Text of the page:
Why I Like Duopoly

Our telecom bill is huge; for cable (no premium channels), cable modem, landline, and my iPhone, it’s about $250. I’ve tried to get AT&T to give me a deal on the landline and iPhone, but to no avail.

The cable company, however, will take over my landline at a total price for everything but the iPhone at $5 more than I now pay for the cable and modem alone. Admittedly, this is an introductory rate, but it rises by only $10 after one year.

I don’t like duopoly, but it’s better for me the consumer than a monopoly; and there are other threats — satellite TV, for example — that limit pricing even more. How can the cable company offer me a price for all the cable services only $5 above my current price? Easy — the marginal cost to them is tiny. The cable service is already there; but if I switched cable service to AT&T, they would lose a lot. This is a good move for them. I only wish I had switched earlier.

Marcelo Caldas

I say drop it all... (or almost!)

I've dropped cable about a year ago and I am very happy watching everything online. 95% of all I watch is freely available and the other 5%, well I used to spend around $50 on cable which I use now to rent movies, or buy tv shows on iTunes... Works great.

Want more? Drop your land line... keep only the broadband. Have a good VOIP system... I personally use Magic Jack - works great. But there are many, many options out there...


Where I live, there are so many telco services companies that we get the feeling that the market is in true competition. However, the horrible truth is that only 2 companies have the infra-estructure and the services at the same time, that cover (almost) the entire population. The worst of it is that there is only one indicator of this in the advertising brochures and not everyone as the insight to acknowledge it: it's the "lead time to connect" aka service delivery time. It's 400%higher for the companies without infraestructure... Sad but true.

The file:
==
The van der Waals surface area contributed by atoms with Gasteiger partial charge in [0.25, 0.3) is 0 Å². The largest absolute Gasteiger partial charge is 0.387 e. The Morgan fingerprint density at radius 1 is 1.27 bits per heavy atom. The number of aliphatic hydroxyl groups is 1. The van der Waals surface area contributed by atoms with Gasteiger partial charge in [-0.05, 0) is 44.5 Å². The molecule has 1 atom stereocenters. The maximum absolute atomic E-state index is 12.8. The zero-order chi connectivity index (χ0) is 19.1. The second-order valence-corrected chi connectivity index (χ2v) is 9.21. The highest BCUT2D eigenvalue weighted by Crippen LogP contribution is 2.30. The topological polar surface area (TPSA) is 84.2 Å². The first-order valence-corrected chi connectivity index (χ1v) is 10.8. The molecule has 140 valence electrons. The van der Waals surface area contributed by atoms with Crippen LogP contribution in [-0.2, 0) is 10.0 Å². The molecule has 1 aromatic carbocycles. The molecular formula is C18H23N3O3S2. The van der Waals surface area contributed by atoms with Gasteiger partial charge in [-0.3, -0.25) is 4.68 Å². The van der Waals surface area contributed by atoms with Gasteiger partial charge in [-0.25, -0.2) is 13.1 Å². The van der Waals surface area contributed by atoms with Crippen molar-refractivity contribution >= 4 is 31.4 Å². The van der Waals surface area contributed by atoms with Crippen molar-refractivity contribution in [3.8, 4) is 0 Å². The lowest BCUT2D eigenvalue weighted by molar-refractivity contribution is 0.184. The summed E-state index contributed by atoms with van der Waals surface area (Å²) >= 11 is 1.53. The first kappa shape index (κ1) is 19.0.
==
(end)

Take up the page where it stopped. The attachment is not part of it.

J. Daniel Smith

I'm thinking about cutting back to just basic cable; I need to read more and watch less TV anyway. Although I would miss Gretchen Carlson and Megyn Kelly on FNC. :-)

right side of the river

I've been tempted to drop cable altogether as well but the one thing I cannot find for free online (legally), and which is the primary reason why I got cable in the first place, is sports coverage.


I second Marcelo. I sat down and figured out how many shows I actually watch in a year versus what it would cost to buy them on iTunes, or to wait and get them through NetFlix. The savings was astounding. And that was before Hulu took off and before NetFlix added online streaming!


Who pays for television any more? You must really like teenage "reality" shows.

Ben D

I'm not sure your argument (duopoly is better than monopoly) is an argument for duopoly. Yet another false choice.


At the very least, drop the landline. With cable providing all your other services and your iPhone, what do you need a regular phone for? I haven't had a landline in 4 years and have not missed it one bit.

Al Marsh